August 23, 2004 7:38 AM PDT

Linux may power South Korean schools

South Korea's education ministry could soon switch to the Linux operating system--a further testament to the growing popularity of open-source software among regional governments.

The project, which would rank as one of the largest Linux installations in the country, aims to link all primary and secondary schools and relevant government departments through a common system known as the National Education Information System.


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On Friday, business consulting and IT services provider BearingPoint submitted a final proposal to South Korea's Ministry of Education and Human Resource Development for the project.

In its report, the company recommended that Linux be used for 2,000 out of 2,700 servers in the National Education Information System. Each of these Linux-based servers would cater to a particular high school or so-called special-purpose school. The remaining 700 servers would be based on Unix. Each Unix server will be shared by a group of 15 elementary and middle schools, BearingPoint said.

The company had also submitted an alternative Unix-only proposal, but sources close to the project said the South Korean government is inclined toward the Linux-Unix combination.

"It is under evaluation. But I can say that open source is likely to be adopted," a government representative said. The ministry plans to announce its decision in mid-September.

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According to Jung Yong-Kyun, BearingPoint's consulting manager for the project, Linux was chosen as the operating system for the majority of the servers because it can handle the traffic from the dedicated servers at a lower cost.

"Unix performed slightly better than Linux at the group server tests. So we decided to suggest Unix for those parts," Jung explained.

In Asia, the South Korean government is a major supporter of the open-source movement, so a move to Linux by the Ministry of Education would not be a huge surprise.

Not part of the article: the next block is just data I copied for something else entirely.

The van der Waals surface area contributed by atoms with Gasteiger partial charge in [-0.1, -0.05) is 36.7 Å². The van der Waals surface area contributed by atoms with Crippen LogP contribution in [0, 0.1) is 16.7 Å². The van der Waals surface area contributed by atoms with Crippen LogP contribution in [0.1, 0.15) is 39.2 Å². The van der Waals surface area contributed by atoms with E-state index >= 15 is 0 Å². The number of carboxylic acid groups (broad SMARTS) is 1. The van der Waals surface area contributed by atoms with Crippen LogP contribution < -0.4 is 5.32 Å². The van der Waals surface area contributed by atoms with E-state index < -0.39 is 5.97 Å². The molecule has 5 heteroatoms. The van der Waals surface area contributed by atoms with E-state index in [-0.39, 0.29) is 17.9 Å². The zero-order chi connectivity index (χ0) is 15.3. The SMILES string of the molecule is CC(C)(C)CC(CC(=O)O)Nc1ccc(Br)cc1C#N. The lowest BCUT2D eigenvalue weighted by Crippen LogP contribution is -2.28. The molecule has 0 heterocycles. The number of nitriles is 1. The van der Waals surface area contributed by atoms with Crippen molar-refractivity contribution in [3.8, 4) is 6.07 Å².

Last September, South Korean authorities announced plans to replace a large number of proprietary computer systems in the public sector with open-source alternatives by 2007. The government said it will also promote open-source options for future projects.

Beyond domestic efforts, South Korea has also joined hands with Japan and China to jointly develop a version of Linux that will serve as an alternative to Microsoft's Windows software.

Other governments have also recently embraced Linux, although one, the city of Munich, recently halted its migration to the open-source OS while legal issues are being settled.

Sejin Kim of ZDNet Korea reported from Seoul.

1 comment

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system administration
Microsoft rep's from were ever there from say the same
things a politician would be accused of 'a big lie'
Certainly, someone to set up your Linux system is going
to cost.
But, Microsoft certified engineers are ten a penny, you
have to PAY to get a Linux bod.
How, can anyone truly believe that the TCO of a linux
system is more than a Microsoft one. Sure, if you want to
pay a linux system engineer to twiddle his thumbs, he
won't be doing anything. Linux is stable. Hang on
perhaps that's how they get there figures, you need a
Microsoft engineer to baby-sit their software 24/7 whilst a
linux one will just run, and run, and run........
Posted by dwhite25 (23 comments )
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